These chambers are usually a bell jar shape and contain one or two mu-metal liners, depending on the x-ray source energy and amount of magnetic screening required.

Mu-metal liners are used inside the stainless-steel body for magnetic shielding against the Earth’s natural magnetic forces, as the liners allow for less external stress on the walls of the chamber. For better magnetic screening, more than one liner would be needed in some cases.

5 - PLD/PVD Applications

Pulsed Laser Deposition and Physical Vapor Deposition (PVD) are also used in material deposition and OEM science.

This technique uses a high-powered laser, focused inside a vacuum chamber, to strike a target of the material to be deposited. This material is then vaporised from the target in a plasma plume, which deposits a thin film on a substrate.

This process can occur in ultra-high vacuum, or in the presence of a background gas, such as oxygen (which is commonly used when depositing oxides, to fully oxygenate the deposited films). Chambers are often built from stainless steel and come in a number of different shapes and sizes to accommodate the size, shape and quantity of the parts needed to be quoted. PVD chambers are often provided with a large entry door to provide quick access for the loading and unloading of materials.

6 - Mass Spectrometry

Mass spectroscopy covers a number of different applications, one example would be Secondary Ion Mass Spectrometry (SIMS) which is used for materials analysis.

The SIMS technique is used to analyse the composition of solid surfaces and thin films. A focused primary ion beam is used to sputter the surface of a specimen, so the ejected secondary ions can be collected and examined.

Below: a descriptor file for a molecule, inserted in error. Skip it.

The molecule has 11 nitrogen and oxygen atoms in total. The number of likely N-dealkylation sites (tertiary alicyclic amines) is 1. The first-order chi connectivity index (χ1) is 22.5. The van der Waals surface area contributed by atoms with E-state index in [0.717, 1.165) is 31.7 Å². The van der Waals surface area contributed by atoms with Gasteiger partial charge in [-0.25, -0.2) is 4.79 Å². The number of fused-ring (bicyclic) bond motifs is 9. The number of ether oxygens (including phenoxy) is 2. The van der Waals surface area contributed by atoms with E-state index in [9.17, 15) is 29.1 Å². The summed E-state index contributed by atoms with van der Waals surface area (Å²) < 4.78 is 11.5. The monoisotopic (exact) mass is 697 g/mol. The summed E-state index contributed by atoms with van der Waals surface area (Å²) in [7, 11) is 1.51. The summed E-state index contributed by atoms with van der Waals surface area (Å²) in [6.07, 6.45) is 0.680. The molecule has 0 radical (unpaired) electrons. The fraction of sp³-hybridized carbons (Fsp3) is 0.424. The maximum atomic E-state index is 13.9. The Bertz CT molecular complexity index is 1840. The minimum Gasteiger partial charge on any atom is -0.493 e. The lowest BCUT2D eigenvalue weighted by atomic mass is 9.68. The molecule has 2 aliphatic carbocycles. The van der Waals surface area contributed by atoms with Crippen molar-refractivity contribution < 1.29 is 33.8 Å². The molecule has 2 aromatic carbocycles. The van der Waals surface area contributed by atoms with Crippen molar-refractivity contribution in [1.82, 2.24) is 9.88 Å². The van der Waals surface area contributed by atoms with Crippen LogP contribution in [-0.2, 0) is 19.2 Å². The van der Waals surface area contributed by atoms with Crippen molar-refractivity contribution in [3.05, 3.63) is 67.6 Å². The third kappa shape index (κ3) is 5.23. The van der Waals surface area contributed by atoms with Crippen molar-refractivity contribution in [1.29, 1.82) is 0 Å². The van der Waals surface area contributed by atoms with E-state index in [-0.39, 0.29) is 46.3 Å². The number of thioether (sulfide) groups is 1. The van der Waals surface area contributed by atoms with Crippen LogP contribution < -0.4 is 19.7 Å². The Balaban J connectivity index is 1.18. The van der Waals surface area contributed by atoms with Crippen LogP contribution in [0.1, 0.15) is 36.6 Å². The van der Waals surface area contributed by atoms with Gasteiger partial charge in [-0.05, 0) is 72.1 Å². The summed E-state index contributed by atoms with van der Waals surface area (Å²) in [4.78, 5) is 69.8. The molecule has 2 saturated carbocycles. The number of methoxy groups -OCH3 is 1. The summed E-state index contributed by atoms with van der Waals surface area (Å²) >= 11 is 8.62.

During SIMS, the sample is ionized under high-energy conditions to produce the molecular ion (M+). The aim is to control the paths of ions using magnetic fields within the flight tubes.

Vaporised and ionised molecules are accelerated through an electric field, down the flight tube and onto the detector.

There are four main stages in a mass spectrometer which need to be considered:

  • Ionisation (Source chambers) 
  • Acceleration (Lens Chambers)
  • Deflection (Flight tube chambers)
  • Detection. (Detector Chambers)

The type of mass spectrometry you are performing will depend on the type of chamber required.

Flight tubes in which the ions are guided for lab-based systems can be manufactured from stainless steel. These can be difficult to produce, as they need to be very low profile to fit between the magnets. Often, lab-based mass spectrometry analysis chambers are made from solid, machined aluminium. In many cases for mass spectrometry you require very low back ground gases so the vacuum conditions need to be optimised to enable you to measure the required masses which may be disguised by elevated backgrounds. In all cases the chambers must be diligently cleaned free from any leaks or contaminants.

You’ll find these ultra-high vacuum applications in advanced industries such as:

  • Semiconductor 
  • Scientific Instrument Manufacturing
  • Research Laboratories 
  • Energy
  • Medical
  • Defence
VACGEN are the perfect partner for all typical vacuum chamber applications – as well as niche and one-off builds. 

Our manufacturing capabilities include:

  • 5 axis CNC 
  • Milling Turning and Boring
  • Tapping and Threading 
  • 3D CAD and CAM
  • Rolling, Milling, Drilling and Reaming.

If you need vacuum technology to support your manufacturing, testing or research environment, VACGEN are here to help. We create advanced vacuum solutions for even the most complex applications.

Do you have a project that you’d like to discuss? Our expert team is ready to help. Get in touch today